The big dividing factor in this film and how you’ll feel about it will likely come down to your feelings on the Iraq War itself. The film does kind of skirt around the political edges a bit, focusing very little on President Bush (though some clips of him are thrown in, including the infamous “Mission Accomplished” speech), and more just on Kinnear’s character. While it’s not kept quiet what the intentions of the American government were it also doesn’t hit you over the head with them either. It kind of assumes you are informed about the whole mess and doesn’t try to preach to you either way. I’m sure it’s got some kind of political angle in there, but in the end to me it doesn’t matter. It’s definitely a polarizing movie simply because of the subject matter, but it’s still a brilliant war time effort from Damon and Greengrass.

Overall a Recommended film, especially for the 24 junkies who need a hit now that the show is off the air.

The Blu-ray
Universal brings the film home in a standard two-disc Elite Blu-ray case (the second disc being a digital copy, of course). Included is a matte foil reflective cover and the usual collection of inserts. Universal retains their blade-like menu system also keeps it interesting with downloadable movie trailers, which, I assume, would update over time so when you put this movie in two years from now it would (theoretically) show fresh previews if your player was connected to the internet. I assume that’s how it’s going to work and I’ve no idea how often they use this or if it’s an entirely new feature (it’s been awhile since I’ve reviewed a Universal title).

Not surprisingly the quality of Universal’s Blu-ray releases haven’t changed a bit, as the AVC encoded 1080p transfer here is absolutely impeccable. Sure, the grain is a hideous sight to see at times and the low-lit sequences especially look a bit monstrous on a big screen, but, again, the 24 addict in me loved every minute of this films visual style. The washed-out coloring scheme and the shaky-cam definitely made for some exciting sequences and there wasn’t a moment of the film that wasn’t better served by being seen in 1080p. I can’t imagine this film looking that great on DVD simply due to the amount of grain presented…but then again, 24 had the same visual style and that looked okay on the format for the most part. Basically what I’m getting at though is this film looks damn fine in HD and should be seen that way if at all possible.

The audio is another story. I would implore you to watch this film in DTS-HD MA 5.1 if at all possible because it is probably one of the noisiest and most highly enjoyable films I’ve ever seen on Blu-ray. I’ve seen my fair share of action-centric films and nothing has come this close to perfection. The amount of surround elements utilized in this film was nothing short of jaw-dropping, as everything from gun shots to bombs to overhead helicopters are presented with extreme precision. Panning effects are rampant and subwoofer usage is evident from the start of the film that it isn’t something that is to be reckoned with. I have a small wire rack of DVDs that sits on top of my subwoofer when it’s not in use and I had forgotten to remove it before starting the film. Within seconds I was rushing over to the subwoofer to move the rack as it was vibrating around on top of it.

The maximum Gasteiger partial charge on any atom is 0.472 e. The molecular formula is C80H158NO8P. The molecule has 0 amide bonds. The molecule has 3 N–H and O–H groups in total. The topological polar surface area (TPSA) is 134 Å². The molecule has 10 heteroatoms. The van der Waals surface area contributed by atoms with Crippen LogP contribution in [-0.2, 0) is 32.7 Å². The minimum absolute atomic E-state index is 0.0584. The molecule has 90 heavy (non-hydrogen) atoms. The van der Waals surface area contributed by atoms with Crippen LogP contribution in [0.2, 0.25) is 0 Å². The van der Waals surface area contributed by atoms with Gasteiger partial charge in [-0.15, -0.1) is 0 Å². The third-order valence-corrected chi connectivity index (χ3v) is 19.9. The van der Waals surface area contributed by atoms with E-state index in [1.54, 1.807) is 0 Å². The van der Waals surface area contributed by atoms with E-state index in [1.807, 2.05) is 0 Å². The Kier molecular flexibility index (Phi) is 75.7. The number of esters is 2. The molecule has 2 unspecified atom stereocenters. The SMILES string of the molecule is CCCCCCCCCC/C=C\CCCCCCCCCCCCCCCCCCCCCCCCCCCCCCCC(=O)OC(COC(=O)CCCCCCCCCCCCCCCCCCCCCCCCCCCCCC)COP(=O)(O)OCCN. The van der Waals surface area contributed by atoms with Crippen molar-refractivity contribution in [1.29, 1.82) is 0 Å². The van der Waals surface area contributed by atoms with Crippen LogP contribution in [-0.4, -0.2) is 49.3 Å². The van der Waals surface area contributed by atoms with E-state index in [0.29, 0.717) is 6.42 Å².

The extras are:

Deleted Scenes (12:27, 1080p, with optional Video Commentary by Director Paul Greengrass and Matt Damon
Matt Damon: Ready for Action (9:47, 1080i)
Inside the Green Zone (8:53, 1080i)
Video Commentary by Director Paul Greengrass and Matt Damon

The video commentary was a nice touch (as was the picture-in-picture additives as well that are an optional playback feature), but sadly there isn’t much more past that to check out. It’s comforting to have the two main proponents of this film front and center, however, so for that reason alone I’m going to award the commentary huge points as they cover pretty much every aspect of the film. The featurettes are pretty brief but worth checking out as well—even the deleted scenes are pretty solid.

Overall a Highly Recommended film simply for the A/V presentation. With the proper set up it will undoubtedly blow you away in such a way you will be itching to show your buddies how much the film floods your eyes and ears with beautiful, crystal clear images and sonic booms.

Green Zone arrives on DVD and Blu-ray on June 22nd.